Mild-to-moderate hemorrhage in the inner cortex (zonae fasciculata and reticularis) of the adrenal glands was noted in all the PRV-infected dogs (5/5; Figure 3L).
No histopathological aberrations were detected in the other organs or tissue samples. No microscopic lesions were observed in the control group.
Serum cTn-I (LSM ± SE) in the experimental animals
1.18 ± 0.10
0.96 ± 0.12
1.07 ± 0.10
1.33 ± 0.10a
1.06 ± 0.12
1.02 ± 0.10
1.50 ± 0.10 a,b
0.87 ± 0.12
1.14 ± 0.10
1.67 ± 0.10A,B
1.03 ± 0.12
1.06 ± 0.10
Systemic hemorrhage was the most prominent pathological finding in both the naturally and experimentally PRV infected dogs, although the hemorrhage in many tissues and organs was milder in the experimentally infected dogs than in the naturally infected dogs. This finding indicates that hypovolemic shock caused by systemic hemorrhage plays an important role in the pathogenesis of canine pseudorabies and causes the death of PRV-infected dogs.
Gross lesions of the nervous system were rarely observed in either the naturally or experimentally PRV-infected dogs. The histological findings in the central nervous systems (CNSs) of the naturally PRV-infected dogs were restricted to the brainstem, which is consistent with previous reports of PRV in dogs [4,9] and other unnatural hosts such as domestic cats  and foxes . However, there were no CNS lesions in the experimentally infected dogs. In contrast, salient nonsuppurative ganglioneuritis was observed and PRV antigen was also detected in all the experimentally infected dogs. Similar findings have been reported in the ganglia of the peripheral nervous systems (PNSs) of mice [21,22]. Unfortunately, the peripheral ganglia of the naturally PRV-infected dogs were not examined in the present study. Some researchers have suggested that the observed hypersalivation may emanate from trigeminal ganglioneuritis [7,9,23,24], and that pruritus is caused by the infection of the trigeminal ganglia and dorsal root ganglia [21,22]. Wild-type PRV-infected animals also display a dramatic peripheral neuropathy and do not die of brain infection . Based on these previous studies, it is possible that PRV induces a PNS pathology and impairs the sympathetic functions, leading to organ dysfunction and even death in the infected dogs.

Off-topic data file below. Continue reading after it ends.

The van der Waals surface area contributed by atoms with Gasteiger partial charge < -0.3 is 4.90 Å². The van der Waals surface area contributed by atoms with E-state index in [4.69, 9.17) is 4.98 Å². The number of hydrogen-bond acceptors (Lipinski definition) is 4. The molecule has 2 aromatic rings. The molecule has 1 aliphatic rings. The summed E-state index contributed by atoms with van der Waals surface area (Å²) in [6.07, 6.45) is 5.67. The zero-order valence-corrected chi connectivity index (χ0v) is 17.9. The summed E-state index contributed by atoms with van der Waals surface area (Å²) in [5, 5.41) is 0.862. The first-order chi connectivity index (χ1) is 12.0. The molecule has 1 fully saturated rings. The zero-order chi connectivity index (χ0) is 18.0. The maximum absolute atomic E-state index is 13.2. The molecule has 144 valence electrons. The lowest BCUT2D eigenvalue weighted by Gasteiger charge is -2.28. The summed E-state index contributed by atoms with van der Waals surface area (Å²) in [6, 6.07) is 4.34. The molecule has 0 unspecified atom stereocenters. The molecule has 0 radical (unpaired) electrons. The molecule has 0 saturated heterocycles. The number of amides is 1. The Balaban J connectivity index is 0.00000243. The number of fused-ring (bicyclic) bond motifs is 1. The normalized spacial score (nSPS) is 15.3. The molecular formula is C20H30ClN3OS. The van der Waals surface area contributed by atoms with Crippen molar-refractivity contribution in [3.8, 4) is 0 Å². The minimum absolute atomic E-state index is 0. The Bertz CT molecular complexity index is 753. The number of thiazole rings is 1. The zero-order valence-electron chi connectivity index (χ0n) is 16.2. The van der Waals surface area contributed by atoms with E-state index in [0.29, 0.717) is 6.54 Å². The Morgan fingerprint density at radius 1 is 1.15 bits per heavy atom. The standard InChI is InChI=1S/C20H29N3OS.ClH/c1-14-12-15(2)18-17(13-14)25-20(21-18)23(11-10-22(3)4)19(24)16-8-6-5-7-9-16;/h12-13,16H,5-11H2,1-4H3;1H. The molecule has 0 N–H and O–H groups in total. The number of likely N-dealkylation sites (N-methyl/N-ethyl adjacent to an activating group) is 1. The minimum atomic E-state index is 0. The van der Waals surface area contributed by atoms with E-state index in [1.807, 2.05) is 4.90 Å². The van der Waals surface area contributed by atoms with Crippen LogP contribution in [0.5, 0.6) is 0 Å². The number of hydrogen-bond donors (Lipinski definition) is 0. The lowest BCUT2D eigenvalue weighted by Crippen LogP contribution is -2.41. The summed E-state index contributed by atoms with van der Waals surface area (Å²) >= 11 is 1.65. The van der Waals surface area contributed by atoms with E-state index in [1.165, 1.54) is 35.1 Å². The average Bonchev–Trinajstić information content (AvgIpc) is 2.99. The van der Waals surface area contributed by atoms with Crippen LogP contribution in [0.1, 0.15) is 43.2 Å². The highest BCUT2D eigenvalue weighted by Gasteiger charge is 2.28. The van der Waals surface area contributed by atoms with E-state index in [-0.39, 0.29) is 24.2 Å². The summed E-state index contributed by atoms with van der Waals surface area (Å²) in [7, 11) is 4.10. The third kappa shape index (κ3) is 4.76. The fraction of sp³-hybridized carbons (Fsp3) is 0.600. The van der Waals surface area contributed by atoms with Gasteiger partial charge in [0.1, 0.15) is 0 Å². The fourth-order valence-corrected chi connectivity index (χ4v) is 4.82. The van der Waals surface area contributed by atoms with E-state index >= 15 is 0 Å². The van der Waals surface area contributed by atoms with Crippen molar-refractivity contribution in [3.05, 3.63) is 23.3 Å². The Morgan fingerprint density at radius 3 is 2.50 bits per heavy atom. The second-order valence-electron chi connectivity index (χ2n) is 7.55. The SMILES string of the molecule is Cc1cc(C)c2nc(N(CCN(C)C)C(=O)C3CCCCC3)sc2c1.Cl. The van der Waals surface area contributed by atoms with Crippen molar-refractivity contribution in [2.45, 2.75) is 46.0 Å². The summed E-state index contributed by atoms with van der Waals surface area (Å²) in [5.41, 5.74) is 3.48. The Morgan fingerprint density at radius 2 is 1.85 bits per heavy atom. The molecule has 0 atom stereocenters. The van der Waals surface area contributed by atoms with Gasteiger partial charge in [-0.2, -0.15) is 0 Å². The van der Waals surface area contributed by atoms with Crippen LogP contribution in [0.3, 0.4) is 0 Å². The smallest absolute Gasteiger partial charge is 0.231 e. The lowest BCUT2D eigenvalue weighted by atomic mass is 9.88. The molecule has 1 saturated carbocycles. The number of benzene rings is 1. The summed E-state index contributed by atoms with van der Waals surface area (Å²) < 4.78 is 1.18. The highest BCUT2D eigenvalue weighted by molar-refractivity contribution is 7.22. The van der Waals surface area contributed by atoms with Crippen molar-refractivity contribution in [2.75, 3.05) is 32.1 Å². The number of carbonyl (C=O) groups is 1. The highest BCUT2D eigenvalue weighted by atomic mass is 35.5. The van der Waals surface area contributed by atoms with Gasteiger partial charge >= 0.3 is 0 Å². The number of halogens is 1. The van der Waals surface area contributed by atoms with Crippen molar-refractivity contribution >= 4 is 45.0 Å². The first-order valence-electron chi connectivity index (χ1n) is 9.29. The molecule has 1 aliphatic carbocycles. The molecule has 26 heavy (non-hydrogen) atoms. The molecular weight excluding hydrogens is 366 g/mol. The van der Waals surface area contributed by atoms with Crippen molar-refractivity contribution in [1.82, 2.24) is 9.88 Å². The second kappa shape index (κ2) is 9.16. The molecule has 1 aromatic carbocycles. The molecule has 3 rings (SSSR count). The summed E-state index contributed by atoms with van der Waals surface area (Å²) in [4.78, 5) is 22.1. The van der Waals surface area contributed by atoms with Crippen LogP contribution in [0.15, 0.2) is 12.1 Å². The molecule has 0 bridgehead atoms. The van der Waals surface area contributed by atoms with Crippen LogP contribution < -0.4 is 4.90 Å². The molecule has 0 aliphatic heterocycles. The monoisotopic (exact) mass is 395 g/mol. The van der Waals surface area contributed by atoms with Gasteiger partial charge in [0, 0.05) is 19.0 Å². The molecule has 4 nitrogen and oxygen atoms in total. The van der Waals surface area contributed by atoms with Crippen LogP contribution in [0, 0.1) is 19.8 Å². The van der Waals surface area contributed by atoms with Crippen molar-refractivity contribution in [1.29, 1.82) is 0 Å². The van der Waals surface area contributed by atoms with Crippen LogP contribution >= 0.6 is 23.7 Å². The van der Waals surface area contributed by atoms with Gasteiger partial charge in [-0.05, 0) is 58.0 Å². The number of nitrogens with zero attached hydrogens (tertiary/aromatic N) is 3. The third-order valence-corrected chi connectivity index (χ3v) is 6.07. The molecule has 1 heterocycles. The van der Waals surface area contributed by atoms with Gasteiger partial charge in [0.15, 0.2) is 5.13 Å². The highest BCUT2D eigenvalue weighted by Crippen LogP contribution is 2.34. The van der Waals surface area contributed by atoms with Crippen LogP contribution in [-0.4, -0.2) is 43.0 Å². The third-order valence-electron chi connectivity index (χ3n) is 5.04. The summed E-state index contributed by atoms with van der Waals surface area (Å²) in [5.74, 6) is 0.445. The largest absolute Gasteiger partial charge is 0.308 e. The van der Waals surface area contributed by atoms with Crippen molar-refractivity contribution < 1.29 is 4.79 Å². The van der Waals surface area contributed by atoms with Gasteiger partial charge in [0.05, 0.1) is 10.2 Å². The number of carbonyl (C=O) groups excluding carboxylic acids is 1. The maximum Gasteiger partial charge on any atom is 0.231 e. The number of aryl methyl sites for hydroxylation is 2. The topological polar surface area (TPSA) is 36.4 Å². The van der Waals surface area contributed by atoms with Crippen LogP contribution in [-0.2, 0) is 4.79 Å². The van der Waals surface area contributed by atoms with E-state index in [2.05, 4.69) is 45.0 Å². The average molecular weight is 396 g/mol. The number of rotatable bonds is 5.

Cardiac lesions were another prominent finding in both the naturally and experimentally PRV-infected dogs, consistent with other reports [4,7,12]. It is noteworthy that progressive tachypnea was frequently observed in the clinically PRV-infected dogs, which often showed cardiac lesions on autopsy. Therefore, we believe that the cause of tachypnea may be attributable to heart damage. To examine this notion, we measured the dogs’ serum cTn-I levels, because the cTn-I is highly specific for myocardial injury . Three of the five experimentally PRV-infected dogs with myocardial injury showed elevated cTn-I levels when they were still alive. Statistical analysis of the cTn-I levels showed that cTn-I was significantly higher (P < 0.05) in the PRV-infected dogs than in the dogs without myocardial injury. These findings suggest that myocardial injury is a very important and specific lesion in PRV-infected dogs and that cTn-I can be a good reference indicator for the prognoses of dogs suspected of PRV infection. Valvular thrombi were observed in both the naturally and experimentally PRV-infected dogs. It is highly likely that the thrombi observed in this study were secondary to valvular injury and systemic hemorrhage, because cardiac thrombi are usually initiated by endothelial damage. Turbulence in the valvular areas of the heart simulates interactions between coagulation factors and therefore microthrombic adhesion . It is highly possible that excessive sympathetic stimulation to the myocardium caused by the ganglioneuritis of the stellate ganglia and endothelial disruption, may initiate arrhythmia and even lead to sudden death . It is noteworthy that lung macrophages have been identified as PRV target cells in swine , and that viral replication induces an enormous influx of phagocytes. Necrosis is also prominent in the lung tissues of infected swine , and the resulting massive tissue destruction causes respiratory signs, such as sneezing, coughing, nasal discharge, and dyspnea . In the present study, rapidly worsening tachypnea and dyspnea in the later stage of infection were frequently observed in the naturally PRV-infected dogs and in two of the experimentally infected dogs with prominent cardiac lesions. However, neither viral antigen nor necrosis was detected in the lung tissues. Other studies of infected mice detected no PRV in the phrenic motoneurons of the spinal cord or in the respiratory center of the medulla oblongata [22,30]. Therefore, the acute death of unnatural hosts caused by PRV may not be attributable to neurally based respiratory failure. We believe that excessive sympathetic cardiac stimulation, associated with neuritis, ganglioneuritis, and cardiac injury, may lead to the accumulation of blood in the cardiac chamber and pulmonary edema/congestion, which are possibly caused by heart failure, thus producing cardiac asthma. Hence, it is highly likely that the respiratory signs in dogs are caused by neither primary pulmonary damage nor respiratory center infection, but by cardiogenic lesions. This may also explain why the PRV-infected dogs with progressive asthma/dyspnea showed no obvious pulmonary abnormalities on clinical thoracic radiographs.